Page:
http://www.atlantafoodies.blogspot.com/: Formatted reviews (i.e., questions with answers) of both upscale and casual restaurants. The writer identifies herself as a native Atlantan and dyed-in-the-wool foodie.

http://www.blissfulglutton.blogspot.com/: Nice diary of the writer's food amblings, with plenty of photos and terse reviews that don't stint on opinion. Lots of appealing ethnic finds. The writer identifies herself as a former chef.

http://www.chowdownatlanta.com/: A new site that promises to offer a good mix of cooking, dining, carryout and deli-case dinner ideas. The writer is a woman who abhors leftovers.

http://www.atlantaeats.blogspot.com/: An opinionated, guy's-guy food blog written by a writer who calls himself "Steakhead," won't eat foie gras and lists "Animal House" among his favorite movies.

http://www.runningwithtweezers.typepad.com/: This is a local cooking rather than restaurant blog, so it doesn't quite fit with the others. But I include it because it's the best written, warmest of spirit and most visually appealing of the bunch. If this writer (a professional stylist) turns to restaurant reviews I, for one, would be tempted to follow her advice.

1 comment:

Chinese Southern Belle said...

Evening at Emory Welcomes Chinese Southern Belles,
Natalie and Margaret Keng, for Eggrolls ‘n’ Sweet Tea

ATLANTA, Ga. — Natalie and Margaret make their Evening at Emory debut in the upcoming class Eggrolls ‘n’ Sweet Tea. This exciting hands-on mini-course offers a unique blend of food, markets, culture and immigrant family stories.

Eggrolls ‘n’ Sweet Tea is an introduction to Asian cuisine. It includes a tour of an Asian grocery store, where you’ll learn to navigate Asian vegetables, meats, spices, noodles and more, an overview of the role of food in Asian culture and history, local resource lists, as well as a teaching lunch at a local restaurant where you’ll learn how to order authentic specialties.

Natalie and Margaret Keng, a dynamic mother-daughter duo, have delighted friends with delectable classic and country Asian creations, as well as entertaining stories of family and culture, for over 30 years. Margaret taught one of the first adult education Chinese cooking classes in Atlanta in the early 80’s, “before soy sauce was available in a regular grocery.” She also co-owned and ran the first full-service Chinese restaurant opened in a mall before the era of foodcourts.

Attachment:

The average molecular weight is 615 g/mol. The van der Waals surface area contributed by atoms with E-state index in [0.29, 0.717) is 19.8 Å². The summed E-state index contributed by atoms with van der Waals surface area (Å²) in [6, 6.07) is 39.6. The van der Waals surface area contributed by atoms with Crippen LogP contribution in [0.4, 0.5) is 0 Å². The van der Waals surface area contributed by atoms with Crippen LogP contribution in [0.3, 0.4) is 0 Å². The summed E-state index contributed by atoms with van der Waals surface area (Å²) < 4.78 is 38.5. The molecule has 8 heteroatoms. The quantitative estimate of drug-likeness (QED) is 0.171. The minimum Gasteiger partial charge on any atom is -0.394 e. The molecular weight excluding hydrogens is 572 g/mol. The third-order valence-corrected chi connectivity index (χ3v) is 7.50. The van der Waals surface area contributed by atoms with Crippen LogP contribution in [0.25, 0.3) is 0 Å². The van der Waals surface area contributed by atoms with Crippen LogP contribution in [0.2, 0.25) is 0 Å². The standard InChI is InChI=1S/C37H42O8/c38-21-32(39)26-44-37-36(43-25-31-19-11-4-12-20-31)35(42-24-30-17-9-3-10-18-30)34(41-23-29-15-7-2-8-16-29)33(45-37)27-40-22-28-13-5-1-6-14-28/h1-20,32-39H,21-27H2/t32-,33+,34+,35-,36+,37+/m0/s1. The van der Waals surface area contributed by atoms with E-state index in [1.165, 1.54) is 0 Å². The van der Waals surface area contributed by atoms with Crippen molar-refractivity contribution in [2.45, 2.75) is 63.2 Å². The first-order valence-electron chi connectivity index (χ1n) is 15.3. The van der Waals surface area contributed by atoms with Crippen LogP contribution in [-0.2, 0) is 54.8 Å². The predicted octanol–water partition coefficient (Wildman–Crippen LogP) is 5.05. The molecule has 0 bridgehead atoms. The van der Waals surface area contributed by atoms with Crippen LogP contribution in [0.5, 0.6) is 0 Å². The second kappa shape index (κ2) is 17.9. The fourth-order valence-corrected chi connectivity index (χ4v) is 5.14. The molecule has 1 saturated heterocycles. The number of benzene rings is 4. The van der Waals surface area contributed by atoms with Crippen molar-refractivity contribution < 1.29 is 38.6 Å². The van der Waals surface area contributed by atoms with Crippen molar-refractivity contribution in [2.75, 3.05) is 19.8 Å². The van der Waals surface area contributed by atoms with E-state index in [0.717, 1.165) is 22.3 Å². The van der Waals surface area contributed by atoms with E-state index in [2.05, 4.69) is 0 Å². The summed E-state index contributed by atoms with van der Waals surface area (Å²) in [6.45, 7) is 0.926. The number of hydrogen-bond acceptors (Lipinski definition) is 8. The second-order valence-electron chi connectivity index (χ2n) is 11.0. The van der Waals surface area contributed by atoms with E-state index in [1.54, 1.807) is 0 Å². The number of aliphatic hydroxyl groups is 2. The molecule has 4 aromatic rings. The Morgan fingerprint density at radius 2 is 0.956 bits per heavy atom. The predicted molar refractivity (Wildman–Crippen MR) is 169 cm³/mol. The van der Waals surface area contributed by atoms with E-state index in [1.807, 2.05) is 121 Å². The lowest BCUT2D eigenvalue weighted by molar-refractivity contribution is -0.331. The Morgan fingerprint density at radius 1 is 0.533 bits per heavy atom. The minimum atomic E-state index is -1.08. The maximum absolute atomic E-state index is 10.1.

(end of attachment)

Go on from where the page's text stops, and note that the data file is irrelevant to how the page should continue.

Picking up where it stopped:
Eggrolls ‘n’ Sweet Tea is the result of the Kengs’ combination of traditional Asian cuisine with the world of the Deep South. After immigrating to the U.S. in the early 1960s, Margaret discovered creative ways to cook her favorite childhood dishes in a different culture and a full work/family schedule. Some of the resulting dishes were “Ginger Beef with Rice-a-Roni,” “Five Spice Rutabaga” and “Hot Hunan Catfish.”

Daughter Natalie Keng started working at her family’s Chinese restaurant in Smyrna, Georgia when she was eight years old. She stood on a beer box to run the cash register and helped as an apprentice in the kitchen. Currently, she is a freelance communications consultant, documenting her own family's history as one of the early Chinese immigrant families in Atlanta and creating a new community initiative that celebrates food, family and culture and supports local farmer’s markets and sustainable living. www.chinesesouthernbelle.blogspot.com

This Evening at Emory class meets on March 26th and 28th. Tuition is $135 and includes a full lunch and food samples. To contact Natalie or Margaret, email nkeng@post.harvard.edu or 770-405-8826.

To register and/or view a full schedule of course locations and descriptions, please visit: www.EveningatEmory.org or call 404-727-6000.

We look forward to hearing from y'all!